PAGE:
Me, I was gonna do the spectator thing and relax, but Keith asked me to do one of the twelve-lap sprints and the enduro with him. And you know me, you don’t have to ask me twice to hop in behind the wheel of a 911. Hell, I’d drive a motorised wheelbarrow if it was powered by a flat six Weissach engine pushing out over 300hp! 

IMG_3692Mind you, track conditions were so bad the car actually felt like an over-steering wheelbarrow…

Some knucklehead blew an engine or something and sprayed oil all around the track like he was taking a piss in his own back yard. We sat on the grid for what felt like ages whilst the marshals tried their best to clean up the mess, but full-synthetic oil is a bitch to clean up. Cement does next to nothing to it and it just has to wear away with time, I guess.

The slippery conditions produced two interesting races though. In the twelve-lapper things were not too bad. Started next to Dave on the grid and messed around with him for a lap or two, but it was evident I had better pace, so I took him into the table top and cleared off on my own mission, only to be be caught out and losing it during the penultimate lap on the oil in T4 when Franz Pretorius in the 956 suddenly backed off just in front of me, but I rejoined quickly to finish just behind Dave. His toes must have been curling, he-he-he…

IMG_3748 The enduro was even more fun. I dunno if the oil had just spread more, or if someone else had dropped more oil, but grip deteriorated to a level where it felt like you’re driving a top-fuel dragster on a skating rink. Keith only did three laps and pitted, thinking there was actually something wrong with the car.

The car was fine and I did the remainder of the race, well, the whole damn race for all intentional purposes, skating on thin ice. Hell, it was hard work. The entire race was a kinda prolonged state of monotonous concentration. Let your concentration slip for a split second and they’d be picking pieces of the car from the tyre wall...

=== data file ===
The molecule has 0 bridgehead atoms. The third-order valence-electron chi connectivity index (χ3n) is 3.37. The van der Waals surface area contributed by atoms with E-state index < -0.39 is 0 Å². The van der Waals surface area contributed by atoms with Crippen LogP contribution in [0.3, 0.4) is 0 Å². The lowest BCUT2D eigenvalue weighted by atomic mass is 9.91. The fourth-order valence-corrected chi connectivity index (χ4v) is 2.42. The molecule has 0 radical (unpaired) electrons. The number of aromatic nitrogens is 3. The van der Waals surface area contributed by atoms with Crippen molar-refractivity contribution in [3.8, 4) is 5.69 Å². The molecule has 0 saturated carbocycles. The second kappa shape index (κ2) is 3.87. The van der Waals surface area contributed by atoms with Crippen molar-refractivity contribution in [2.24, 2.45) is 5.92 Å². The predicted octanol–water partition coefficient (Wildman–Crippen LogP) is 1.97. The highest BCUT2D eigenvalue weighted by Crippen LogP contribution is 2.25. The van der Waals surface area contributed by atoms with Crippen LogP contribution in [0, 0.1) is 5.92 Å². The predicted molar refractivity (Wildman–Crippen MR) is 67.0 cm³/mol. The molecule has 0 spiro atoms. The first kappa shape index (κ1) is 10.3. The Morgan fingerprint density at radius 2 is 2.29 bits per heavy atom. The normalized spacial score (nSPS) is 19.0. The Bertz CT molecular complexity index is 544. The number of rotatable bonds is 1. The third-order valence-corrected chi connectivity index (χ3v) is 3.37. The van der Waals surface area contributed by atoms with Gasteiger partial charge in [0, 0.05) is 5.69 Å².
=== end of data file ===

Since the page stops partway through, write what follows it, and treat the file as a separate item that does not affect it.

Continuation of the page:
IMG_0716 The hairpin and table top sections were the most fun for everyone. Come in there as hard and fast as you dare and turn in… With no grip the car would immediately plough into a prolonged under-steer until you woke up and realize ‘hell, I can’t let this go on forever’.  Back on the power hard to bring the ass around. Uncoil the steering wheel quickly to prevent going into a tank-slapper! Huge fun, but slow.

And that was that. Thank heavens it was over. I was delighted. So was Keith, but he must have breathed a sigh of relief when the chequered flag dropped with his pretty RSR still in one piece. I brought the White Puppy home in fifth spot without any mishaps. The White Puppy… See what I just did there? The car just got a name! It’s a cheeky little white fox-terrier!

killarney[2] And like true track junkies, the very next weekend we were at Killarney in full force with both the Duracell Bunny and the White Puppy in true form. Keith started way down the grid on Saturday and worked his way up to finish a very respectable third in the first race.

Unfortunately all the serious races where scheduled for Sunday and Mario and I had a date with a certain Lamborghini Gallardo at Kyalami that Sunday, so we had to fly back to Jo’burg on Saturday eve. The Gallardo drive was nice, but I wish we rather stayed and watched the Killarney races instead. From the feedback I got there is really only one way to describe it - Keith put in two exceptional drives in the sprint races, pulled off a second overall and beating some of the biggest names in SA motorsport in some of the races!

Hey Keeef, well done mate! I wish I could have done what you just did! - Not bad for an amateur weekend racer, methinks!

And that’s the end of this story. The ribbon in my tripe-writer is kaput and I need some sleep!


1 comment:

Anonymous said...

nice post. thanks.